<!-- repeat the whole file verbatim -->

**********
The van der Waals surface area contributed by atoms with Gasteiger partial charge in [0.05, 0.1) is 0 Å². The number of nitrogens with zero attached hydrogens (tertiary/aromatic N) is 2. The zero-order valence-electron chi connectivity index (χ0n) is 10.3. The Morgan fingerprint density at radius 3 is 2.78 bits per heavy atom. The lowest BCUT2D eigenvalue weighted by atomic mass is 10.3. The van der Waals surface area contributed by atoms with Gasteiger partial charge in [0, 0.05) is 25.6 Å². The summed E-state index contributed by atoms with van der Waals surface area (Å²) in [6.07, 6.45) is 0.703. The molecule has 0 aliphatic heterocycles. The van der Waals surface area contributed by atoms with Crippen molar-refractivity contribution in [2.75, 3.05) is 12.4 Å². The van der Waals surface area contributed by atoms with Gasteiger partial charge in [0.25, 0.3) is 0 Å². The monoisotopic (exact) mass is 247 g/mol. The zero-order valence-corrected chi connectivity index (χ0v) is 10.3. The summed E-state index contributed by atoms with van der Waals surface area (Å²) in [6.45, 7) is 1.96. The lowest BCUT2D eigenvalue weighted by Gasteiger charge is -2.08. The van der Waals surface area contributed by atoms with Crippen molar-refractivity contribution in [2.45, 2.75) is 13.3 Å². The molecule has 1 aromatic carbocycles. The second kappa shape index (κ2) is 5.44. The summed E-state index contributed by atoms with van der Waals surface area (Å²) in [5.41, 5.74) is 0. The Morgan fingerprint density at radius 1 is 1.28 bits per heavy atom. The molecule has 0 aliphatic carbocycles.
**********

The van der Waals surface area contributed by atoms with Gasteiger partial charge in [0.05, 0.1) is 0 Å². The number of nitrogens with zero attached hydrogens (tertiary/aromatic N) is 2. The zero-order valence-electron chi connectivity index (χ0n) is 10.3. The Morgan fingerprint density at radius 3 is 2.78 bits per heavy atom. The lowest BCUT2D eigenvalue weighted by atomic mass is 10.3. The van der Waals surface area contributed by atoms with Gasteiger partial charge in [0, 0.05) is 25.6 Å². The summed E-state index contributed by atoms with van der Waals surface area (Å²) in [6.07, 6.45) is 0.703. The molecule has 0 aliphatic heterocycles. The van der Waals surface area contributed by atoms with Crippen molar-refractivity contribution in [2.75, 3.05) is 12.4 Å². The van der Waals surface area contributed by atoms with Gasteiger partial charge in [0.25, 0.3) is 0 Å². The monoisotopic (exact) mass is 247 g/mol. The zero-order valence-corrected chi connectivity index (χ0v) is 10.3. The summed E-state index contributed by atoms with van der Waals surface area (Å²) in [6.45, 7) is 1.96. The lowest BCUT2D eigenvalue weighted by Gasteiger charge is -2.08. The van der Waals surface area contributed by atoms with Crippen molar-refractivity contribution in [2.45, 2.75) is 13.3 Å². The molecule has 1 aromatic carbocycles. The second kappa shape index (κ2) is 5.44. The summed E-state index contributed by atoms with van der Waals surface area (Å²) in [5.41, 5.74) is 0. The Morgan fingerprint density at radius 1 is 1.28 bits per heavy atom. The molecule has 0 aliphatic carbocycles.